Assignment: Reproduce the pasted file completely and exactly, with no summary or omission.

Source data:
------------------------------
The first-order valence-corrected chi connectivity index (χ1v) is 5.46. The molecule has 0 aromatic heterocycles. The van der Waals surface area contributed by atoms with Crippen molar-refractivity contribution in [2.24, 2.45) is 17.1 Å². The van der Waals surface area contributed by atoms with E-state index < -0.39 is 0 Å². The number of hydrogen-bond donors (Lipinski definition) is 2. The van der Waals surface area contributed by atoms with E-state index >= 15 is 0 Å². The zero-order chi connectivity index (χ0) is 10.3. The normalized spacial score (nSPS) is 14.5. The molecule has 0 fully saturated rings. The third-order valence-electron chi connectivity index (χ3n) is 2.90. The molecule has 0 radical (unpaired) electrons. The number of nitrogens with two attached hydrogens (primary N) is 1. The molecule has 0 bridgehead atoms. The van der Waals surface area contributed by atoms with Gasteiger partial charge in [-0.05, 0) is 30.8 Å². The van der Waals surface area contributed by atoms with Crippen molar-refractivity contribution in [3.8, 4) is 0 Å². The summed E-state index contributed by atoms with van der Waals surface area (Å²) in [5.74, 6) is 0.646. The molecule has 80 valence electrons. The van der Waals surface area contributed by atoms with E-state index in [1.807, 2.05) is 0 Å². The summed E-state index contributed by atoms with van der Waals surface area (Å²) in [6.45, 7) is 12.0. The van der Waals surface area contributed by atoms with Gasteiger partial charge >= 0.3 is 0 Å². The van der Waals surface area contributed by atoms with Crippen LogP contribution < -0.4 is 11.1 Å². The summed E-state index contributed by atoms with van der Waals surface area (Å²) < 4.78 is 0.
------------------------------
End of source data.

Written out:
The first-order valence-corrected chi connectivity index (χ1v) is 5.46. The molecule has 0 aromatic heterocycles. The van der Waals surface area contributed by atoms with Crippen molar-refractivity contribution in [2.24, 2.45) is 17.1 Å². The van der Waals surface area contributed by atoms with E-state index < -0.39 is 0 Å². The number of hydrogen-bond donors (Lipinski definition) is 2. The van der Waals surface area contributed by atoms with E-state index >= 15 is 0 Å². The zero-order chi connectivity index (χ0) is 10.3. The normalized spacial score (nSPS) is 14.5. The molecule has 0 fully saturated rings. The third-order valence-electron chi connectivity index (χ3n) is 2.90. The molecule has 0 radical (unpaired) electrons. The number of nitrogens with two attached hydrogens (primary N) is 1. The molecule has 0 bridgehead atoms. The van der Waals surface area contributed by atoms with Gasteiger partial charge in [-0.05, 0) is 30.8 Å². The van der Waals surface area contributed by atoms with Crippen molar-refractivity contribution in [3.8, 4) is 0 Å². The summed E-state index contributed by atoms with van der Waals surface area (Å²) in [5.74, 6) is 0.646. The molecule has 80 valence electrons. The van der Waals surface area contributed by atoms with E-state index in [1.807, 2.05) is 0 Å². The summed E-state index contributed by atoms with van der Waals surface area (Å²) in [6.45, 7) is 12.0. The van der Waals surface area contributed by atoms with Gasteiger partial charge >= 0.3 is 0 Å². The van der Waals surface area contributed by atoms with Crippen LogP contribution < -0.4 is 11.1 Å². The summed E-state index contributed by atoms with van der Waals surface area (Å²) < 4.78 is 0.